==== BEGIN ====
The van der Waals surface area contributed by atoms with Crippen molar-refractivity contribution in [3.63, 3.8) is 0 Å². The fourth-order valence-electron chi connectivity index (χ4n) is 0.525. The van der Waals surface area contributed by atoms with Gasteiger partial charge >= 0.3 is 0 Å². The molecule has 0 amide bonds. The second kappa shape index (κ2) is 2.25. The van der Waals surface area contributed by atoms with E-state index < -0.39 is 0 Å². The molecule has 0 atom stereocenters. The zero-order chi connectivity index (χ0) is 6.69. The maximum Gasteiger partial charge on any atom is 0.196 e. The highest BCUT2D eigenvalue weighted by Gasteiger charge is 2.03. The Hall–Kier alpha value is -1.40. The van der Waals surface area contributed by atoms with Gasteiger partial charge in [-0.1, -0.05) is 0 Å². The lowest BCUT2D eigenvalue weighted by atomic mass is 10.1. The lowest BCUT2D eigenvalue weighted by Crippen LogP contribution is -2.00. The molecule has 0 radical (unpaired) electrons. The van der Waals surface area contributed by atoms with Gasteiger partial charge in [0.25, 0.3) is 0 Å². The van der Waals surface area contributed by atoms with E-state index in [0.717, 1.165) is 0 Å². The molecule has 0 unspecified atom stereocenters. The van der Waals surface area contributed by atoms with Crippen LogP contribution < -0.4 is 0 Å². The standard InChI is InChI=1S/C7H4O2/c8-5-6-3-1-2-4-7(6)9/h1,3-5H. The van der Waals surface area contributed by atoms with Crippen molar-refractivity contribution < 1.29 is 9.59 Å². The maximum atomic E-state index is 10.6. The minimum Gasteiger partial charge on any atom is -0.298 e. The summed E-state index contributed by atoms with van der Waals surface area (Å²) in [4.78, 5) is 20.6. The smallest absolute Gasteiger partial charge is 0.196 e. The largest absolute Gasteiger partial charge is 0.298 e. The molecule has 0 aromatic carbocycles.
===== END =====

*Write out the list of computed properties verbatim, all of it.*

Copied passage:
The van der Waals surface area contributed by atoms with Crippen molar-refractivity contribution in [3.63, 3.8) is 0 Å². The fourth-order valence-electron chi connectivity index (χ4n) is 0.525. The van der Waals surface area contributed by atoms with Gasteiger partial charge >= 0.3 is 0 Å². The molecule has 0 amide bonds. The second kappa shape index (κ2) is 2.25. The van der Waals surface area contributed by atoms with E-state index < -0.39 is 0 Å². The molecule has 0 atom stereocenters. The zero-order chi connectivity index (χ0) is 6.69. The maximum Gasteiger partial charge on any atom is 0.196 e. The highest BCUT2D eigenvalue weighted by Gasteiger charge is 2.03. The Hall–Kier alpha value is -1.40. The van der Waals surface area contributed by atoms with Gasteiger partial charge in [-0.1, -0.05) is 0 Å². The lowest BCUT2D eigenvalue weighted by atomic mass is 10.1. The lowest BCUT2D eigenvalue weighted by Crippen LogP contribution is -2.00. The molecule has 0 radical (unpaired) electrons. The van der Waals surface area contributed by atoms with Gasteiger partial charge in [0.25, 0.3) is 0 Å². The van der Waals surface area contributed by atoms with E-state index in [0.717, 1.165) is 0 Å². The molecule has 0 unspecified atom stereocenters. The van der Waals surface area contributed by atoms with Crippen LogP contribution < -0.4 is 0 Å². The standard InChI is InChI=1S/C7H4O2/c8-5-6-3-1-2-4-7(6)9/h1,3-5H. The van der Waals surface area contributed by atoms with Crippen molar-refractivity contribution < 1.29 is 9.59 Å². The maximum atomic E-state index is 10.6. The minimum Gasteiger partial charge on any atom is -0.298 e. The summed E-state index contributed by atoms with van der Waals surface area (Å²) in [4.78, 5) is 20.6. The smallest absolute Gasteiger partial charge is 0.196 e. The largest absolute Gasteiger partial charge is 0.298 e. The molecule has 0 aromatic carbocycles.